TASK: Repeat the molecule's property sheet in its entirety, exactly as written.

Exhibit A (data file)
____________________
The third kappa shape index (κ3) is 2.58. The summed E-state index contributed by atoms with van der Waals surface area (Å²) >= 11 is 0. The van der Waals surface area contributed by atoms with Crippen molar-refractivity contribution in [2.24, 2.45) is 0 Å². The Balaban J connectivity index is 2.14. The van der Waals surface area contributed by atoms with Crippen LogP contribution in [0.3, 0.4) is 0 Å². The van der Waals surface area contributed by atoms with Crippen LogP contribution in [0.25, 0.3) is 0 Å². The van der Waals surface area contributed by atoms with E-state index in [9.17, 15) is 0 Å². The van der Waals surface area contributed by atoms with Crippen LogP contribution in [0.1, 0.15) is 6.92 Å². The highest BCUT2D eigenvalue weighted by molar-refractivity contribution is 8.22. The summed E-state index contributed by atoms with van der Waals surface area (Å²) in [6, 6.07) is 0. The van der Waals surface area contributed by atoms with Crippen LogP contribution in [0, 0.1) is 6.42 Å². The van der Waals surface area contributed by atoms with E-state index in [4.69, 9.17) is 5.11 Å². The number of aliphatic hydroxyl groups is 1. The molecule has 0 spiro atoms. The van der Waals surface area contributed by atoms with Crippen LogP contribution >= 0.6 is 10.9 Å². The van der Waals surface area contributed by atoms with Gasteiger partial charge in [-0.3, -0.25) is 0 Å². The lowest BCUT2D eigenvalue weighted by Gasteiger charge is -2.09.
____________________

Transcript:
The third kappa shape index (κ3) is 2.58. The summed E-state index contributed by atoms with van der Waals surface area (Å²) >= 11 is 0. The van der Waals surface area contributed by atoms with Crippen molar-refractivity contribution in [2.24, 2.45) is 0 Å². The Balaban J connectivity index is 2.14. The van der Waals surface area contributed by atoms with Crippen LogP contribution in [0.3, 0.4) is 0 Å². The van der Waals surface area contributed by atoms with Crippen LogP contribution in [0.25, 0.3) is 0 Å². The van der Waals surface area contributed by atoms with E-state index in [9.17, 15) is 0 Å². The van der Waals surface area contributed by atoms with Crippen LogP contribution in [0.1, 0.15) is 6.92 Å². The highest BCUT2D eigenvalue weighted by molar-refractivity contribution is 8.22. The summed E-state index contributed by atoms with van der Waals surface area (Å²) in [6, 6.07) is 0. The van der Waals surface area contributed by atoms with Crippen LogP contribution in [0, 0.1) is 6.42 Å². The van der Waals surface area contributed by atoms with E-state index in [4.69, 9.17) is 5.11 Å². The number of aliphatic hydroxyl groups is 1. The molecule has 0 spiro atoms. The van der Waals surface area contributed by atoms with Crippen LogP contribution >= 0.6 is 10.9 Å². The van der Waals surface area contributed by atoms with Gasteiger partial charge in [-0.3, -0.25) is 0 Å². The lowest BCUT2D eigenvalue weighted by Gasteiger charge is -2.09.